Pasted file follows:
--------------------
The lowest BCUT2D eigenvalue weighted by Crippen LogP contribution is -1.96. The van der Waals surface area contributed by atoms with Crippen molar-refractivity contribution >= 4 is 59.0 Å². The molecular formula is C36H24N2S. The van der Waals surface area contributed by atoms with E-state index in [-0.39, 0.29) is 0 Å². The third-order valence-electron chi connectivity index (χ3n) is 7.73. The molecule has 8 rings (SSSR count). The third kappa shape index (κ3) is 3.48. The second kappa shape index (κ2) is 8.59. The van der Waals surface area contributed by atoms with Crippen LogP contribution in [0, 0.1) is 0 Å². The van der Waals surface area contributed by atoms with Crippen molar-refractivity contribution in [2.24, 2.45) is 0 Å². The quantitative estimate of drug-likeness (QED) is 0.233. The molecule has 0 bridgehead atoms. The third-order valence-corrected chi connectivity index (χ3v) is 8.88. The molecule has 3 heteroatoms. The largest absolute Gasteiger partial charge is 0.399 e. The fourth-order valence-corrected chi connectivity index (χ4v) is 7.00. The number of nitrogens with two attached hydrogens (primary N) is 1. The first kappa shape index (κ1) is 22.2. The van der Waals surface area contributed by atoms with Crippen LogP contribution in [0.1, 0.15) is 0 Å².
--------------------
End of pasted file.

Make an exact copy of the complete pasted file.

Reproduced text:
The lowest BCUT2D eigenvalue weighted by Crippen LogP contribution is -1.96. The van der Waals surface area contributed by atoms with Crippen molar-refractivity contribution >= 4 is 59.0 Å². The molecular formula is C36H24N2S. The van der Waals surface area contributed by atoms with E-state index in [-0.39, 0.29) is 0 Å². The third-order valence-electron chi connectivity index (χ3n) is 7.73. The molecule has 8 rings (SSSR count). The third kappa shape index (κ3) is 3.48. The second kappa shape index (κ2) is 8.59. The van der Waals surface area contributed by atoms with Crippen LogP contribution in [0, 0.1) is 0 Å². The van der Waals surface area contributed by atoms with Crippen molar-refractivity contribution in [2.24, 2.45) is 0 Å². The quantitative estimate of drug-likeness (QED) is 0.233. The molecule has 0 bridgehead atoms. The third-order valence-corrected chi connectivity index (χ3v) is 8.88. The molecule has 3 heteroatoms. The largest absolute Gasteiger partial charge is 0.399 e. The fourth-order valence-corrected chi connectivity index (χ4v) is 7.00. The number of nitrogens with two attached hydrogens (primary N) is 1. The first kappa shape index (κ1) is 22.2. The van der Waals surface area contributed by atoms with Crippen LogP contribution in [0.1, 0.15) is 0 Å².